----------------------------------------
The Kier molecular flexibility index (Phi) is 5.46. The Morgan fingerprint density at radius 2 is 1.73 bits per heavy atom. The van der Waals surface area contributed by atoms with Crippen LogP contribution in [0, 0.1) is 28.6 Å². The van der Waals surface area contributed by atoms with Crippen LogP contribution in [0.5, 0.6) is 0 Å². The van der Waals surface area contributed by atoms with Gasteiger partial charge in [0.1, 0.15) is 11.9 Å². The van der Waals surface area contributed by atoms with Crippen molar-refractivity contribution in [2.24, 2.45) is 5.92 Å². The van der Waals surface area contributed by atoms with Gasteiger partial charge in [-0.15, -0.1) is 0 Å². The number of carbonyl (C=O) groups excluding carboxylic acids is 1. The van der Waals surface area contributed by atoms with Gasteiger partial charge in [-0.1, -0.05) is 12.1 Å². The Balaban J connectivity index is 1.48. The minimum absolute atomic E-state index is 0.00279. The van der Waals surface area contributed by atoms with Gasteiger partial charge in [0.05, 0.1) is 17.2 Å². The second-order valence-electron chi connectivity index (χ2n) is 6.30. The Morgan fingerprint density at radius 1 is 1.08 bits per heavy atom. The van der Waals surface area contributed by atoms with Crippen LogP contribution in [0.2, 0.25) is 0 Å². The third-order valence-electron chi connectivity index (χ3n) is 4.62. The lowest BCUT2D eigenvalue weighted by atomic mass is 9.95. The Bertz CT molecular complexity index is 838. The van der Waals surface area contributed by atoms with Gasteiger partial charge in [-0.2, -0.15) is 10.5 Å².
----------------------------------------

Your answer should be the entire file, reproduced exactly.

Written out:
The Kier molecular flexibility index (Phi) is 5.46. The Morgan fingerprint density at radius 2 is 1.73 bits per heavy atom. The van der Waals surface area contributed by atoms with Crippen LogP contribution in [0, 0.1) is 28.6 Å². The van der Waals surface area contributed by atoms with Crippen LogP contribution in [0.5, 0.6) is 0 Å². The van der Waals surface area contributed by atoms with Gasteiger partial charge in [0.1, 0.15) is 11.9 Å². The van der Waals surface area contributed by atoms with Crippen molar-refractivity contribution in [2.24, 2.45) is 5.92 Å². The van der Waals surface area contributed by atoms with Gasteiger partial charge in [-0.15, -0.1) is 0 Å². The number of carbonyl (C=O) groups excluding carboxylic acids is 1. The van der Waals surface area contributed by atoms with Gasteiger partial charge in [-0.1, -0.05) is 12.1 Å². The Balaban J connectivity index is 1.48. The minimum absolute atomic E-state index is 0.00279. The van der Waals surface area contributed by atoms with Gasteiger partial charge in [0.05, 0.1) is 17.2 Å². The second-order valence-electron chi connectivity index (χ2n) is 6.30. The Morgan fingerprint density at radius 1 is 1.08 bits per heavy atom. The van der Waals surface area contributed by atoms with Crippen LogP contribution in [0.2, 0.25) is 0 Å². The third-order valence-electron chi connectivity index (χ3n) is 4.62. The lowest BCUT2D eigenvalue weighted by atomic mass is 9.95. The Bertz CT molecular complexity index is 838. The van der Waals surface area contributed by atoms with Gasteiger partial charge in [-0.2, -0.15) is 10.5 Å².